October 25, 2012


Wild Horse Scientists. By Kay Frydenborg. Houghton Mifflin. $18.99.

A Strange Place to Call Home: The World’s Most Dangerous Habitats & the Animals That Call Them Home. By Marilyn Singer. Illustrations by Ed Young. Chronicle Books. $16.99.

Growing Up Muslim: Understanding the Beliefs and Practices of Islam. By Sumbul Ali-Karamali. Delacorte Press. $16.99.

      The scientists who study the wild horses of Assateague Island, which lies between Maryland and Virginia on the Atlantic coast, are certainly less prominent in the public’s mind than those who study, say, Mars. But even though the geography of Assateague is more fully understood than that of the next planet out from the sun, the lives of the horses were not for many years. Wildlife reproductive physiologist Dr. Jay Kirkpatrick has devoted decades to the horses, for a reason that readers may be surprised to learn: the animals are protected under federal law, but reproduce so quickly that without some form of management, they would quickly overwhelm their fragile environment. Dr. Kirkpatrick’s search for humane equine birth control, and the careful charting of the horses’ lives by his colleague, Dr. Ron Keiper, are the heart of Kay Frydenborg’s Wild Horse Scientists, an unusual and fascinating study of the men who have spent decades learning about these horses – and of course about the animals themselves. With pauses in the narrative for discussions of horse color, size and hormones, the book takes readers through the unusual and fascinating details of life and death on the fragile island, including a whole series of marvelous photos: one shows a horse carrying a whole flock of birds, which eat the biting insects that otherwise torment the herd; some show fights between wild stallions; one shows just how close Assateague is to the tourist attractions of Ocean City, Maryland; one shows a helicopter hovering above mounted cowboys rounding up wild mustangs; and there are many others. Watching the horses interact with humans who come to see them is interesting in itself: some of the horses are quite at home wandering among car bumpers in a parking lot. Assateague is not idyllic – the weather runs to extremes and the insects can be brutal – but the horses (112 as of January 2011) have found ways to cope with their unusual life circumstances and location, and the study of how humans have helped them do so is an intriguing one from start to finish.

      Assateague Island is a harsh environment for life, but it is ease itself compared with some of the places where animals live and flourish. A Strange Place to Call Home visits some of the most difficult places for life on Earth, and discusses the animals that survive and even thrive in them – and does so in a very unusual way, through the poetry of Marilyn Singer and wonderful collage illustrations of Ed Young. This is an informative book with exceptional entertainment potential as well – quite a combination. Some of the difficult environments discussed here will not be a big surprise to young readers, since the animals themselves are familiar: mountain goats on mountain tops and camels in the desert, for example. But then there are less-known creatures that live in very harsh circumstances indeed: ice worms that survive “beneath the glacial ice,/ helped by their own antifreeze,” for example, and blind cave fish: “Who needs vision/ as long as this world remains/ so wet/ so dark?” The tube worms that thrive near deep-sea hydrothermal vents are here, and so is the humble limpet that clings to life where tides rise and fall: “In other words, its thing/ is mightily to cling.”  Then there are environments that seem ordinary enough to humans but can be quite challenging to animals: mangrove trees, where strange fish called mudskippers climb out of the water onto roots and rocks; and cities, where urban foxes “find it/ full of plenty – but plentiful/ in risk.” There are even petroleum flies, which hatch in pools of oil. To make the book still more interesting, Singer creates her poems in multiple formats, from haiku to sonnet to villanelle, and explains at the book’s end which poems are written in which forms (she also refers readers to a Web site with further explanations – a nice touch). A Strange Place to Call Home is quite an amazing book, a highly creative mixture of text and illustrations that showcases a variety of unusual environments and the animals that inhabit them – while also drawing attention to how the author writes about the subject!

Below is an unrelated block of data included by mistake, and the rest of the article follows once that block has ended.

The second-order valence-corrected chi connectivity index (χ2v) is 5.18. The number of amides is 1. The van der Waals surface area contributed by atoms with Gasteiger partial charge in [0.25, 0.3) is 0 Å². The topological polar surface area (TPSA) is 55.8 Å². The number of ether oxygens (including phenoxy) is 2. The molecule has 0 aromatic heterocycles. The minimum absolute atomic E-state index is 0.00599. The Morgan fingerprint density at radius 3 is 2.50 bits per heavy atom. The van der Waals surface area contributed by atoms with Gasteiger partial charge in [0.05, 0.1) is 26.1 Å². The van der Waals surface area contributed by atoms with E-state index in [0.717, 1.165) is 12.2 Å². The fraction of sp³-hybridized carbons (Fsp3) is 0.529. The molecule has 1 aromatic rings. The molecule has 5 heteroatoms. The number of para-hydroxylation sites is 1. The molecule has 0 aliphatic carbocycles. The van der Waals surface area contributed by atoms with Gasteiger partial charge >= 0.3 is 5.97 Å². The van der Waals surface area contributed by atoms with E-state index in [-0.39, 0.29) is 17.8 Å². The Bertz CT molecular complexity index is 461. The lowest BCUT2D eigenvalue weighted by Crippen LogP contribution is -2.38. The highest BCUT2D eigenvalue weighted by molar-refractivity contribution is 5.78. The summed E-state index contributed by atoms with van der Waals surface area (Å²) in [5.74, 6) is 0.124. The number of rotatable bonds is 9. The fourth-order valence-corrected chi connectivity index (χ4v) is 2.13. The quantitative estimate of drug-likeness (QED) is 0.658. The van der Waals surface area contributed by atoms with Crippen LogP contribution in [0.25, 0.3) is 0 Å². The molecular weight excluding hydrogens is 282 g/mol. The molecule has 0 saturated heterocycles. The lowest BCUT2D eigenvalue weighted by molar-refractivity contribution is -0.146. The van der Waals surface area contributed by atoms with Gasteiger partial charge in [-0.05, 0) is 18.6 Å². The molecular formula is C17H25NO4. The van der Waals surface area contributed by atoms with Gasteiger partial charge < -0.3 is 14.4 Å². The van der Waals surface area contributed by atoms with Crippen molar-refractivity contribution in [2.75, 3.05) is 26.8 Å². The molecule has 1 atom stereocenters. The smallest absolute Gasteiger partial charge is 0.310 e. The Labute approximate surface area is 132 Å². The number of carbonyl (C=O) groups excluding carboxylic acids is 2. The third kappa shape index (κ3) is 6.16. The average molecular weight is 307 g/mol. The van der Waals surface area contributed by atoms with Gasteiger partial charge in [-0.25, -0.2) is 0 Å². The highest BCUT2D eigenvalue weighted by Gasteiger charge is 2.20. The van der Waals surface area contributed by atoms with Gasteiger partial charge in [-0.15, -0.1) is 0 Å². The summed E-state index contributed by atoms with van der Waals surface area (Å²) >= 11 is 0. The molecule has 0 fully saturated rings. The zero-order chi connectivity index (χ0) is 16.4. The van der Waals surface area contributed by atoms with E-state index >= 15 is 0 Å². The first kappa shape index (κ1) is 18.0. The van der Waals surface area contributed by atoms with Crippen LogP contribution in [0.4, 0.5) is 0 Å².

A very different sort of explanatory book, Growing Up Muslim deals with a wholly human issue, religion, as Sumbul Ali-Karamali, who holds a graduate degree in Islamic law from the University of London’s School of Oriental and African studies and has taught there, tries to present the basic tenets of her faith to young Americans.  Ali-Karamali – who would not be permitted to study, much less teach, in some Muslim societies – repeatedly goes out of her way to show that Islam is much like other religions: “Most of what Muslims should do or not do is the same as what people of other religions (or no religion) should do or not do. The rules of behavior in Islam have much in common with universal ideas of right and wrong.” She specifically discusses the ways in which Islam is similar to Judaism and Christianity, and offers a variety of old stories to explain differences such as differing holidays, prayer requirements and dietary restrictions.  She personalizes whenever possible, as when she mentions that Milad an-Nabi “celebrates the birthday of the Prophet Muhammad. I never realized it was a holiday when I was growing up.” She makes passing reference to issues that divide Muslims from others, as when she explains that it makes sense for non-Muslims to be prohibited from visiting Mecca or Medina because “in order to keep the crowds down, while allowing as many Muslims to perform Umrah [a pilgrimage] as possible, it does make practical sense (though it seems unfair) to exclude the people who do not need to be there for their religion and are coming only for tourism.” However, she carefully ignores the fact that this explanation is not put forth by the authorities that ban non-Muslim “infidels” from these cities. Everything in Growing Up Muslim is reasoned, careful, certainly non-threatening to those of other faiths. Ali-Karamali, who is from India, comments that Islam, “like most traditional religions, disapproves of physical relations between unmarried people,” and says that limiting opposite-sex contact is perfectly reasonable “to prevent men from taking advantage of women (and vice versa).” She says she never went to a school dance when growing up, and met her husband “at my summer job one year while I was in law school” – a place where, under many Muslim governments, she would not have been allowed to be (a fact she does not mention). “Islam itself has no rules saying that men and women can never interact,” Ali-Karamali asserts, but she ignores the power structures in many nations and portions of nations where such rules are not only made but also enforced in violent, grotesque and frequently gruesome ways.  Except for an occasional aside (“in Saudi Arabia an extreme interpretation of Islam is implemented, one that’s not the norm in other Muslim countries,” “some Muslim extremists isolate the ‘fighting’ verses [of the Qur’an] and ignore both the ‘peace’ verses and the historical context, all so that they can justify warfare”), Ali-Karamali makes Islam out to be a reasonable, thoughtful, mainstream religion whose followers readily coexist with people of other faiths or of no faith at all. It is a very pleasant picture – but one very much at odds with the daily realities of the real world in the 21st century. Growing Up Muslim gets a (+++) rating: it answers many questions, but it evades and avoids many others, and will likely leave thoughtful young readers intrigued but deeply unsatisfied by all the things it does not say.